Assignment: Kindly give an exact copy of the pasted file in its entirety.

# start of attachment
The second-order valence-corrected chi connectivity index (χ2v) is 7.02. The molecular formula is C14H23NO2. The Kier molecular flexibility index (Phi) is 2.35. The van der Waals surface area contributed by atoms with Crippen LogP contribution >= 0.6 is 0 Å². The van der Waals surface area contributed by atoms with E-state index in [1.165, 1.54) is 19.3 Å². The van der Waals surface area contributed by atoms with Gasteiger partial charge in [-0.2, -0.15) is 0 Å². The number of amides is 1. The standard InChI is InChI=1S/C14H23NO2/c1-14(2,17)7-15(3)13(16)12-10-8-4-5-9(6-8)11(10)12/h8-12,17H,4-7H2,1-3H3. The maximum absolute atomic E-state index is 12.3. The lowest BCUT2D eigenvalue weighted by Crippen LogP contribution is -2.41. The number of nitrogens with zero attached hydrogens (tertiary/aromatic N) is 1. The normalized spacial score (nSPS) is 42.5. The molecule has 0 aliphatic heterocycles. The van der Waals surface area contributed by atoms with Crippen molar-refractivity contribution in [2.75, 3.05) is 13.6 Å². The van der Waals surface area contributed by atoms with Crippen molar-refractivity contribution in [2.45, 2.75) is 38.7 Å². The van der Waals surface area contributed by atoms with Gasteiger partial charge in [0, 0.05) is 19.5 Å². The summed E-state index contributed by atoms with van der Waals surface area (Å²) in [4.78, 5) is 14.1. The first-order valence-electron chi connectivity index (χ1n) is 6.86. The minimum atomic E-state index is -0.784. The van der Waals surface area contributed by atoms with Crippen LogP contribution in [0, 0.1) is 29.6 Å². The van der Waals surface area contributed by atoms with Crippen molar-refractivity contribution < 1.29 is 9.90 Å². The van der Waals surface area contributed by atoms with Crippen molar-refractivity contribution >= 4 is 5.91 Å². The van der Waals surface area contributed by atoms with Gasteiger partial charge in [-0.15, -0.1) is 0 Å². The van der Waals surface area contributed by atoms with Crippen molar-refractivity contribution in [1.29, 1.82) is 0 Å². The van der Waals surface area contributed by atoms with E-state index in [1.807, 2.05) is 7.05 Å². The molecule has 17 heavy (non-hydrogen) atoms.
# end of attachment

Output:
The second-order valence-corrected chi connectivity index (χ2v) is 7.02. The molecular formula is C14H23NO2. The Kier molecular flexibility index (Phi) is 2.35. The van der Waals surface area contributed by atoms with Crippen LogP contribution >= 0.6 is 0 Å². The van der Waals surface area contributed by atoms with E-state index in [1.165, 1.54) is 19.3 Å². The van der Waals surface area contributed by atoms with Gasteiger partial charge in [-0.2, -0.15) is 0 Å². The number of amides is 1. The standard InChI is InChI=1S/C14H23NO2/c1-14(2,17)7-15(3)13(16)12-10-8-4-5-9(6-8)11(10)12/h8-12,17H,4-7H2,1-3H3. The maximum absolute atomic E-state index is 12.3. The lowest BCUT2D eigenvalue weighted by Crippen LogP contribution is -2.41. The number of nitrogens with zero attached hydrogens (tertiary/aromatic N) is 1. The normalized spacial score (nSPS) is 42.5. The molecule has 0 aliphatic heterocycles. The van der Waals surface area contributed by atoms with Crippen molar-refractivity contribution in [2.75, 3.05) is 13.6 Å². The van der Waals surface area contributed by atoms with Crippen molar-refractivity contribution in [2.45, 2.75) is 38.7 Å². The van der Waals surface area contributed by atoms with Gasteiger partial charge in [0, 0.05) is 19.5 Å². The summed E-state index contributed by atoms with van der Waals surface area (Å²) in [4.78, 5) is 14.1. The first-order valence-electron chi connectivity index (χ1n) is 6.86. The minimum atomic E-state index is -0.784. The van der Waals surface area contributed by atoms with Crippen LogP contribution in [0, 0.1) is 29.6 Å². The van der Waals surface area contributed by atoms with Crippen molar-refractivity contribution < 1.29 is 9.90 Å². The van der Waals surface area contributed by atoms with Crippen molar-refractivity contribution >= 4 is 5.91 Å². The van der Waals surface area contributed by atoms with Gasteiger partial charge in [-0.15, -0.1) is 0 Å². The van der Waals surface area contributed by atoms with Crippen molar-refractivity contribution in [1.29, 1.82) is 0 Å². The van der Waals surface area contributed by atoms with E-state index in [1.807, 2.05) is 7.05 Å². The molecule has 17 heavy (non-hydrogen) atoms.